Warwick School District

Committee of the Whole Discuss Warwick’s Feasibility Study

On Tuesday, February 6th 2018, the Committee of the Whole met to discuss moving forward with different options as part of the Warwick School District’s feasibility study.  This was the first time that actual figures would be presented to the public.  No decisions have yet been made, this presentation was just a preliminary meeting to outline the different options in terms of grade configuration, and initial construction costs.  Transportation and staffing requirement costs have yet to be added to the totals.  

RLPS Architects showcased four different options for the Warwick School District.  

Option one would be similar to today’s setup, with elementary schools for K - 6th grade, middle school for the 7th and 8th grade, and high school for grades 9 - 12.  Major renovations would include areas that were not renovated in the last major project which took place in 2001 - 2002, like updating windows, doors, finishings around the schools, mechanical systems, electrical work, plumbing and fire protection.  Soft costs range would depend on implementation of furniture and equipment for educational programs, like upgrading to 21st-century learning environments.  The construction totals for this option would be $52,280,000.  

Option two consisted of a building for Pre K and Kindergarten, two elementary schools for grades 1 - 4, an intermediate school for grades 5 and 6, middle school for grades 7 and 8 and high school would remain for grades 9 - 12.  Kissel Hill would serve as the primary center housing Pre K and Kindergarten, John Beck would still serve as an elementary school as well as Lititz Elementary.  Bonfield would then become the intermediate school.  This option would allow the district to keep all buildings, but just reconfigure the grades.  The estimated construction cost for this project would be $64,660,889.  Major renovations would take place at John Beck, Kissel Hill, and the high school.  

Option three would be similar to option two in that this would allow the district to still make use of all the buildings.  However, Pre K would be added to three elementary schools, making Kissel Hill, Lititz Elementary and John Beck, grades Pre K through 4th.   Bonfield which is centrally located throughout the district would turn into an intermediate school housing grades 5 and 6.  The middle school would remain 7 and 8, with high school continuing to be 9 - 12.  Major renovations would need to happen at John Beck Elementary, Kissel Hill, and the high school.  Construction costs for this would be $64,660,889.

Option four would include closing Bonfield Elementary school.  The remaining elementary schools would then include grades kindergarten through 5, with the middle school housing grades 6 - 8 and the high school remains with grades 9 - 12.  Major renovations would happen at John Beck Elementary, Kissel Hill Elementary, and the Warwick High School.  The total cost for this option would be $64,660,889. This would include updating mechanical, electrical, plumbing and fire protection systems as well as windows and doors, casework, locker rooms at the high school and more.  At this time, the board is focusing on options 2 and 3.  Continued work on the details and costs of these options are yet to come.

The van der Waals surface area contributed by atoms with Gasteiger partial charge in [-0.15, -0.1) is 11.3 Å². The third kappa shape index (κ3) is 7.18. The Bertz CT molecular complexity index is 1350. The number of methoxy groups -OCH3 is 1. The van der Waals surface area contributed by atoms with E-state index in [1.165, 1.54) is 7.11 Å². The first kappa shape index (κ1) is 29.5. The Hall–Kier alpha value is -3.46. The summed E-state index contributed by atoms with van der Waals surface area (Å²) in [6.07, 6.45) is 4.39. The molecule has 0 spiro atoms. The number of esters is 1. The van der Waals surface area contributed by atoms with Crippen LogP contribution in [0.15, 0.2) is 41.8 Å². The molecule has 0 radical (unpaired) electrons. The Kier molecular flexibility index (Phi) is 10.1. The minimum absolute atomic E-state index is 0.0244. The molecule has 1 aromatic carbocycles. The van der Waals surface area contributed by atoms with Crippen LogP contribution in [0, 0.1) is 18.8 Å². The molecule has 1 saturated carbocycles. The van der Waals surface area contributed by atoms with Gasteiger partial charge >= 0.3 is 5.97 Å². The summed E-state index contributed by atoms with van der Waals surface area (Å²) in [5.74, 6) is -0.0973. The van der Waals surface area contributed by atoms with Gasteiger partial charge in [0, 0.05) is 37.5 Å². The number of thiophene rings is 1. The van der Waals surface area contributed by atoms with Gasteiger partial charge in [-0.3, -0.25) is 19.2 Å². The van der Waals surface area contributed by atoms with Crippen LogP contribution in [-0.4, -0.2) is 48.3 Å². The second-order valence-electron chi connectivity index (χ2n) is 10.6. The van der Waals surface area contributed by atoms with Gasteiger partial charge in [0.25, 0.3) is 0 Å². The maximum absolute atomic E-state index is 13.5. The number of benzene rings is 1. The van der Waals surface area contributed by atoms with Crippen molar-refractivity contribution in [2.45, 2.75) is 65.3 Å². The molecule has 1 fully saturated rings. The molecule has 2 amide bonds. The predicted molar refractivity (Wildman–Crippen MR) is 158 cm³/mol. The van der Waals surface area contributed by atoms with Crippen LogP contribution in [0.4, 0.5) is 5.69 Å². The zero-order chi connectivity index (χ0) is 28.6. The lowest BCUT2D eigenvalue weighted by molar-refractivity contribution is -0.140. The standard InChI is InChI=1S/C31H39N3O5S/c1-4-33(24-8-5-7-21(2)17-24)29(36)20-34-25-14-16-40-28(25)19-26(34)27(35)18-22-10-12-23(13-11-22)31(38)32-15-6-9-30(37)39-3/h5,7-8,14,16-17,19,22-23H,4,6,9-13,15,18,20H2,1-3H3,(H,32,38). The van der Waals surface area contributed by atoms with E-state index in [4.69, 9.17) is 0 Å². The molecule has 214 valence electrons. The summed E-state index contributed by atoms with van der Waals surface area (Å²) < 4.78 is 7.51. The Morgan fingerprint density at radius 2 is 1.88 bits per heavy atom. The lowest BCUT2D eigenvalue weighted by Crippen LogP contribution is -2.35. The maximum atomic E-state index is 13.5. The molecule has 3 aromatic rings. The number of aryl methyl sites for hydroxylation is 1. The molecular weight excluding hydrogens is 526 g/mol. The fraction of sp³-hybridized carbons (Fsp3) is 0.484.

Warwick does not anticipate raising taxes in order to fund this project as the district has been carefully managing debt load and will be committing funds to capital reserve specifically for these renovation projects scheduled for 2022 - 2023.  The district has taken a proactive approach, analyzing data through this feasibility study well in advance of any work in order to make prudent decisions and utilizing the input of all stakeholders.  Because there are many factors to take into consideration when making these types of decisions, most importantly what would bring the most value to the students at Warwick, the district has and will continue to seek input from the public as we move closer to final decisions.

The district isn’t only looking at the comparable costs of the renovations and grade configurations,  but what would make the most sense for the future of the district in terms of growth and educational needs for the students.  Warwick is supportive of early childhood education, whether that means it’s one place or all elementary schools.  At the conclusion of the meeting, the school board was leaning towards options two and three.  

As was done in October, a public forum will be held this spring for community members to come out and ask further questions regarding all the options that were presented. A formal finance presentation will come later in the year as well.   Stay tuned for more information to come.

A presentation from RLPS Architects is posted on the Warwick website for the community to see exact details of each option.